Thesis award for nature conservation

late 13c., "restorative powers of the body, bodily processes; powers of growth;" from Old French nature "nature, being, principle of life; character, essence," from Latin natura "course of things; natural character, constitution, quality; the universe," literally "birth," from natus "born," past participle of nasci "to be born," from PIE *gene- "to give birth, beget" (see genus ).

From late 14c. as "creation, the universe;" also "heredity, birth, hereditary circumstance; essential qualities, innate disposition" (. human nature ); "nature personified, Mother Nature." Specifically as "material world beyond human civilization or society" from 1660s. Nature and nurture have been contrasted since 1874. Nature should be avoided in such vague expressions as 'a lover of nature,' 'poems about nature.' Unless more specific statements follow, the reader cannot tell whether the poems have to do with natural scenery, rural life, the sunset, the untouched wilderness, or the habits of squirrels." [Strunk & White, "The Elements of Style," 3rd ed., 1979]

Here we have an explanatory, mildly argumentative thesis that enables the writer to express an opinion. We infer from the use of the word convincing that the writer will judge the various reasons for protecting the rights of AIDS patients; and, we can reasonably assume, the writer himself believes in protecting these rights. Note the contrast between this second thesis and the first one, where the writer committed himself to no involvement in the debate whatsoever. Still, the present thesis is not as ambitious as the third one, whose writer implicitly accepted the general argument for safeguarding rights (an acceptance he would need to justify) and then took the additional step of evaluating the merits of those arguments in relation to each other. (Recall that Anthony Jones's plan was the "most sensible.")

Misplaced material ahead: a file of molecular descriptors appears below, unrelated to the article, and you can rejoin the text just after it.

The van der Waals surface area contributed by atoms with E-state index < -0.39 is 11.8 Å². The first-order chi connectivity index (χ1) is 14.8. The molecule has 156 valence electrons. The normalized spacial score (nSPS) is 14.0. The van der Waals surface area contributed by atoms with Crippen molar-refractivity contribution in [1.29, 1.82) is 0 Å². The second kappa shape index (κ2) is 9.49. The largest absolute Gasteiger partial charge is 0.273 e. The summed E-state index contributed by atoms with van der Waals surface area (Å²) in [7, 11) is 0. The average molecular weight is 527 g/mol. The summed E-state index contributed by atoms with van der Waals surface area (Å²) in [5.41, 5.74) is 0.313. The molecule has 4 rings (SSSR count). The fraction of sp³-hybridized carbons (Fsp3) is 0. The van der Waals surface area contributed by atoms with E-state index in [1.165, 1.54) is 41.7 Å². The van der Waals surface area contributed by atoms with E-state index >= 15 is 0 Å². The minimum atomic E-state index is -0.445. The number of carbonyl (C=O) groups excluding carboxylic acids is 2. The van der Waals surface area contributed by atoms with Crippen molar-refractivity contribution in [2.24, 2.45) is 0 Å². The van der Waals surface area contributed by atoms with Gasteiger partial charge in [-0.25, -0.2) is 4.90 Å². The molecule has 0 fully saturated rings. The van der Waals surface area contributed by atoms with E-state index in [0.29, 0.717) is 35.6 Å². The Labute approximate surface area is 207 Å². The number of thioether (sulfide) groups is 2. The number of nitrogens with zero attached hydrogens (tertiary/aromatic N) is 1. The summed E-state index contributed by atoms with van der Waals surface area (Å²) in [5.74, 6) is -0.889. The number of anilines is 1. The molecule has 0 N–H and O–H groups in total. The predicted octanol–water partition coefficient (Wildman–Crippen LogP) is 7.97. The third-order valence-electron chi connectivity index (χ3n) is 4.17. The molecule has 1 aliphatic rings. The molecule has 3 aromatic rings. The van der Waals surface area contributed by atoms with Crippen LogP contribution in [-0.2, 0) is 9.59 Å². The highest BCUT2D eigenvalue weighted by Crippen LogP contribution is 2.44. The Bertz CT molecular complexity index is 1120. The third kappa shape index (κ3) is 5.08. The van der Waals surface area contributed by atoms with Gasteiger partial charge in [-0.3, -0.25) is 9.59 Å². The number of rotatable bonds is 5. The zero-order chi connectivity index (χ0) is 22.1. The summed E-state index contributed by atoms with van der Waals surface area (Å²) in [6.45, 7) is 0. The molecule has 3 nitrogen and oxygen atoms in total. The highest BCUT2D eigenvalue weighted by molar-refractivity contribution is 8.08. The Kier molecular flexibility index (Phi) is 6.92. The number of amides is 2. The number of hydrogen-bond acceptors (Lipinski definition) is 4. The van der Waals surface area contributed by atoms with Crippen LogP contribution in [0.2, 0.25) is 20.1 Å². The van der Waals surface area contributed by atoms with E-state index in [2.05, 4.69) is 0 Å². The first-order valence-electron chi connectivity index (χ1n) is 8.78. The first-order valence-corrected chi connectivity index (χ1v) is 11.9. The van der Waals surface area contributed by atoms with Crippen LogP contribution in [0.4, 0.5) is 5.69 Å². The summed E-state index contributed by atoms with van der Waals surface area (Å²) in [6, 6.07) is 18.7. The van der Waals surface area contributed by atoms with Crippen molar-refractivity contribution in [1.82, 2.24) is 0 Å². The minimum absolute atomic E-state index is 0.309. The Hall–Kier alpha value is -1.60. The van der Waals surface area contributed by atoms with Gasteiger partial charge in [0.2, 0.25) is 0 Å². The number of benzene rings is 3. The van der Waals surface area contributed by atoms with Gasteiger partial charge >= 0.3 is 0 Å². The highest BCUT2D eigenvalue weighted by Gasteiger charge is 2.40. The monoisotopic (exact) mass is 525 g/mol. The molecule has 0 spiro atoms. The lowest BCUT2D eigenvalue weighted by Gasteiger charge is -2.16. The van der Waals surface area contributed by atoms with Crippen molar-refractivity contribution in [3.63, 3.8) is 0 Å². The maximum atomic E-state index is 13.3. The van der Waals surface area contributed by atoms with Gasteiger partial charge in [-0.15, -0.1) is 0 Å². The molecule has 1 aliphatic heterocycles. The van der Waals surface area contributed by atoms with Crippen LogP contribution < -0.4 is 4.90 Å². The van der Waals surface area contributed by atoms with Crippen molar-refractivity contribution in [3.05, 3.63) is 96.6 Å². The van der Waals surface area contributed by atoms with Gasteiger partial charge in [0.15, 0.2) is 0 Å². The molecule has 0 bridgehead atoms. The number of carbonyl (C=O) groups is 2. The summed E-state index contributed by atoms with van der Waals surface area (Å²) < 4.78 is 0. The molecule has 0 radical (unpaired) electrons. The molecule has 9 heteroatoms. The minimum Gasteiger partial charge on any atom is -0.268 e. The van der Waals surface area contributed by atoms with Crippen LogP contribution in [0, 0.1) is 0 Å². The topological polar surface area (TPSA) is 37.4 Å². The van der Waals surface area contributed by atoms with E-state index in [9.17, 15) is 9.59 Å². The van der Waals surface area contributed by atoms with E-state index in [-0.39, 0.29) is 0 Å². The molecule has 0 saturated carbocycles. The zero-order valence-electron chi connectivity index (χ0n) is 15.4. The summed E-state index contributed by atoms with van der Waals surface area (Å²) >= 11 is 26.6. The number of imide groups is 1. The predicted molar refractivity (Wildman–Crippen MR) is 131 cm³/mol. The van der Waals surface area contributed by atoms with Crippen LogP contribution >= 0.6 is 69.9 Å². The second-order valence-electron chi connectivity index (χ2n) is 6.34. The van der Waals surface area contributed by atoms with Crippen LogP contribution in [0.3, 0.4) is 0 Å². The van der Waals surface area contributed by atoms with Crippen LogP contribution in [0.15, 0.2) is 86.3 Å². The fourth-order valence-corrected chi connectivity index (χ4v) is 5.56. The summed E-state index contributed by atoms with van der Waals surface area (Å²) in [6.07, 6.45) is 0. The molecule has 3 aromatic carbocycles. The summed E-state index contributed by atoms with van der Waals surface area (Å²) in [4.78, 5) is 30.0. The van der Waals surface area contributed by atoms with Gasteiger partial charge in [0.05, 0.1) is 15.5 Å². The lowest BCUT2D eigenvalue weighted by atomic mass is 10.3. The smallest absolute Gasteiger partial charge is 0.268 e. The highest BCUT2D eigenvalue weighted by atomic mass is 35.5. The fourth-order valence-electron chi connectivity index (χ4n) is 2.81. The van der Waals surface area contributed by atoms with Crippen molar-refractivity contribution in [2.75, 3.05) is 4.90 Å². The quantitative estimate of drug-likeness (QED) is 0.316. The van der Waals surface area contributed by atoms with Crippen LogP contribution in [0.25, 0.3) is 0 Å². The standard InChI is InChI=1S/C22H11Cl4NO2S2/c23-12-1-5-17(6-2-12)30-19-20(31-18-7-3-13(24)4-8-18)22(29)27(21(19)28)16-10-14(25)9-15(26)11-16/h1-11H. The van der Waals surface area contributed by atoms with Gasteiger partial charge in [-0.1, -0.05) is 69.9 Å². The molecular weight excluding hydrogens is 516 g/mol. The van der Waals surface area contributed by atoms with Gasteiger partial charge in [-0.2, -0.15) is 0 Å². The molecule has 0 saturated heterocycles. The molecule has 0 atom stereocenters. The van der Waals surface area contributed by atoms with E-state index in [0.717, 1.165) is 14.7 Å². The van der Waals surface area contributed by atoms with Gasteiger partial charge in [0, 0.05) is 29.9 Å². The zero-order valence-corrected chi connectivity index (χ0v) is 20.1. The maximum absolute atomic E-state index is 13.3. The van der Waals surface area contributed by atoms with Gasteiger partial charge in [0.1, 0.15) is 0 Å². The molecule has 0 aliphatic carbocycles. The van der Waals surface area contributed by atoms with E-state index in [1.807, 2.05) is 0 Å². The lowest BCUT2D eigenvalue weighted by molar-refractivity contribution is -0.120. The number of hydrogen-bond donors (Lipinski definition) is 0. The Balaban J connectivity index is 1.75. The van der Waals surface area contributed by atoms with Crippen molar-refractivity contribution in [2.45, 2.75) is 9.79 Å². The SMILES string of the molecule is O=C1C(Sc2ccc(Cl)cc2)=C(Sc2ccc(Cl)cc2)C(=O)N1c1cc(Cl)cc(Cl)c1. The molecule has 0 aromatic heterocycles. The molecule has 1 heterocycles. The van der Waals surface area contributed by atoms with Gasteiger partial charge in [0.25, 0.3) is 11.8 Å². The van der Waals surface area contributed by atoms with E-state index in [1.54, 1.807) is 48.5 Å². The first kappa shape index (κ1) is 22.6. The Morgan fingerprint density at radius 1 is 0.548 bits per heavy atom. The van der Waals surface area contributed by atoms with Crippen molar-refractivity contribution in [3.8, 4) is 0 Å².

The Licentiate of Engineering is an intermediate postgraduate degree used only in a few countries, among them Sweden and Finland, and can be seen as an academic step halfway between a Master's and a PhD. In Swedish, it is called Teknologie Licentiat , usually abbreviated as Tekn. Lic. , and in Finnish, tekniikan lisensiaatti , abbreviated as TkL . The Licentiate of Engineering corresponds to 120 ECTS credits (80 workweeks (old credits)), or nominally two years of full-time work, whereas a PhD amounts to 240 ECTS credits (160 workweeks (old credits)), or a nominal period of four years of full-time work (one old credit equals one week of full-time studies). However, as a result of the differences in requirements and individual performance, the time to complete a Licentiate of Engineering degree varies. For the thesis, 2–3 peer-refereed articles (or an equivalent monograph) is usually required, and there is no requirement for original research per se . In contrast, a doctoral thesis requires 4–6 articles and must demonstrate original research.

Thesis award for nature conservation

thesis award for nature conservation


thesis award for nature conservationthesis award for nature conservationthesis award for nature conservationthesis award for nature conservation